Wednesday, May 05, 2010

Tonight's Movie: My Name is Julia Ross (1945)

I tend to look for short movies to watch on weeknights, as I often can't start a film until wrapping up work fairly late in the evening. I'm frequently impressed by the effective storytelling in movies with compact running times. Last night's 61-minute film, WOMAN AGAINST WOMAN (1938), and tonight's movie, the 65-minute thriller MY NAME IS JULIA ROSS, are both great examples of highly entertaining films which don't run much more than an hour.

MY NAME IS JULIA ROSS was directed by Joseph H. Lewis and was originally intended as a Columbia "B" film for the second half of a double bill. It was shot on a low budget in just 10 days. However, according to TCM's Robert Osborne, the movie was so well received by preview audiences that it was promoted to the "A" list.

The film's opening credits appear against the classic establishing shot of London's Big Ben and Parliament Bridge, after which the audience meets Julia Ross (Nina Foch) on the proverbial dark and stormy day. Julia, an American in London, is behind on her rent and having trouble finding a new job.

Fate seems to be kind to Julia when she visits an employment agency and lands a live-in post as a secretary to a kindly old lady, Mrs. Hughes (Dame May Whitty). Julia moves into Mrs. Hughes' London home later that evening, but when Julia wakes up...two days later!...she's locked in a room in a creepy old house overlooking the cliffs of Cornwall, and everyone calls her "Marian."

Marian, it seems, is -- or was -- the wife of Mrs. Hughes' son Ralph (George Macready), a Mama's Boy with anger management issues, to put it mildly. No one will listen to Julia when she exclaims "My name is Julia Ross!" Everyone from the servants to the villagers believe "Marian" is "ill." Julia can't find a way to escape, and she becomes increasingly desperate as she suspects the Hugheses plan to kill her.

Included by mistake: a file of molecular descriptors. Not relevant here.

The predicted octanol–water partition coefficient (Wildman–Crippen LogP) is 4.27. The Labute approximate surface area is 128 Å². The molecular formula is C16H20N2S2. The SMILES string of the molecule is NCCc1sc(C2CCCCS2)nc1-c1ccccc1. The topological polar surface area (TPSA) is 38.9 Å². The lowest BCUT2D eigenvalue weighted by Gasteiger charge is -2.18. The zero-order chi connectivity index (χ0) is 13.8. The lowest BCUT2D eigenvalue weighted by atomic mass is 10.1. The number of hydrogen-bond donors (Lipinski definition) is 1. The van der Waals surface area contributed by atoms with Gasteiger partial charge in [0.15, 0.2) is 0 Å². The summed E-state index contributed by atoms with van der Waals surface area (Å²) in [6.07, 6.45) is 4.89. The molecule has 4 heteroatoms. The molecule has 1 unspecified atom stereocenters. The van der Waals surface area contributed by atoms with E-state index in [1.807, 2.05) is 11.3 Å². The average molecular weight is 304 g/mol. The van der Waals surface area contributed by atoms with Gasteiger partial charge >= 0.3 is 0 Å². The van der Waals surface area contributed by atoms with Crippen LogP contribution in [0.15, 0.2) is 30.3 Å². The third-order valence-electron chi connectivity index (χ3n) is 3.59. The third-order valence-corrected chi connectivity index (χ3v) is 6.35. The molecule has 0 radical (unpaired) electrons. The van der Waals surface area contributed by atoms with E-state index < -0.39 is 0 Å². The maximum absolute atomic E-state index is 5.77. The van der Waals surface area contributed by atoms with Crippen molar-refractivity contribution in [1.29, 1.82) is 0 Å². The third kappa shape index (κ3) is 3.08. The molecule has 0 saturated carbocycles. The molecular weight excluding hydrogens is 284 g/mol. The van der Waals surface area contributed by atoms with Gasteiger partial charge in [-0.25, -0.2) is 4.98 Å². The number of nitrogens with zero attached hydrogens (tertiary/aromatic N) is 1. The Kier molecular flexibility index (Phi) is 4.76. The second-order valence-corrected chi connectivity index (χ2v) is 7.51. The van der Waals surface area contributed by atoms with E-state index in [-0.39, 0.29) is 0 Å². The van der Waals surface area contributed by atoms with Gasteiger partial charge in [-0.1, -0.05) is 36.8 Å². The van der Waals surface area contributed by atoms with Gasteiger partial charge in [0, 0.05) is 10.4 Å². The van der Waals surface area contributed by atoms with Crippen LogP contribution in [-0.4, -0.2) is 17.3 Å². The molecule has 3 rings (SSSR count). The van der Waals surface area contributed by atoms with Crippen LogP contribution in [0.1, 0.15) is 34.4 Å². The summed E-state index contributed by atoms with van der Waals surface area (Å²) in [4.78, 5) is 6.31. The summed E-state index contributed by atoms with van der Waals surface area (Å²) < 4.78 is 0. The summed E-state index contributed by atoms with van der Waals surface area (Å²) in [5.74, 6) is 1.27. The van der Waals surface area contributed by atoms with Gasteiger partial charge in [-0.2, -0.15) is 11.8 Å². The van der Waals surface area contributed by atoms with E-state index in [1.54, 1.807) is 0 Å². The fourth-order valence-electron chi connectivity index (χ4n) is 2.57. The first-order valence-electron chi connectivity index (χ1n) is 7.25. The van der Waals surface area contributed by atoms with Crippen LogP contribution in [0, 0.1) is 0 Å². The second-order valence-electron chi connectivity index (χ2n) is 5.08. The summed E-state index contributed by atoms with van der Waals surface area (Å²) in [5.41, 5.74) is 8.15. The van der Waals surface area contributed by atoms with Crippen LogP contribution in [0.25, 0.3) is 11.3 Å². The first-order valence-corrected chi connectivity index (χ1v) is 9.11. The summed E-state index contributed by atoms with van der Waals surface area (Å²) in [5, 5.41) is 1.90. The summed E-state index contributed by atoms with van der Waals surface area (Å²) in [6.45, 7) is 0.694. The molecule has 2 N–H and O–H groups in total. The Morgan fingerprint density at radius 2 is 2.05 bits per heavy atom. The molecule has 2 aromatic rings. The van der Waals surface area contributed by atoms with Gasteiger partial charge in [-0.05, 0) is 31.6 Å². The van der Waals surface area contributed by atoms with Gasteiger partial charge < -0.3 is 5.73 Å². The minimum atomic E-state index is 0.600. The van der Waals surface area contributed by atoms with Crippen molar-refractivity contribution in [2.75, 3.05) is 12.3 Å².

Nina Foch admirably carries almost the entire movie, believably playing Julia's confusion, desperation, and terror. She's onscreen for a majority of the running time.  This is the first film in which I've seen her as a leading lady, and I enjoyed her performance very much.

Dame Way Whitty also contributes an excellent performance, switching between the sweet butter-wouldn't-melt-in-her-mouth old lady which is her public persona, and the hard-edged murderous dame in private. Mrs. Hughes is willing to do anything to keep her dear son Ralph out of trouble, even if it involves kidnapping and murder. The Hughes family members, it seems, are the ones who are actually crazy.

The supporting cast includes Roland Varno, Queenie Leonard, Doris Lloyd, and Anita Bolster.

The cinematography was by Burnett Guffey, whose films included ALL THE KING'S MEN (1949), IN A LONELY PLACE (1950), and FROM HERE TO ETERNITY (1953), for which he won the Oscar. Robert Osborne pointed out in his Turner Classic Movies introduction that much of the film is shot in tight closeups, as that prevented the need for building extensive sets! The close-ups also contribute to the film's claustrophobic feel. The movie used a minimal number of sets; the most lavish setting of the film is the exterior of the Cornish mansion. It would be fun to know where that was shot.

The film was based on the novel THE WOMAN IN RED by Anthony Gilbert.

Earlier this year Suzidoll wrote an interesting essay on the film at the TCM Movie Morlocks blog. (Those who don't wish to read more extensive plot spoilers may want to save it for after they've seen the movie.) The film will next be shown on TCM on July 14, 2010.

Update: This film is now available on DVD in the Columbia Pictures Film Noir Classics III Collection from the TCM Vault.

2 Comments:

Blogger panavia999 said...

That's just my kind of movie. I've already set up a reminder at TCM for July 14.

12:57 PM  
Blogger Laura said...

Hope you'll enjoy it! It felt a little bit like a TWILIGHT ZONE or ALFRED HITCHCOCK PRESENTS meshed with "gothic noir." It's a fun hour.

Best wishes,
Laura

2:03 PM  

Post a Comment

<< Home

Newer›  ‹Older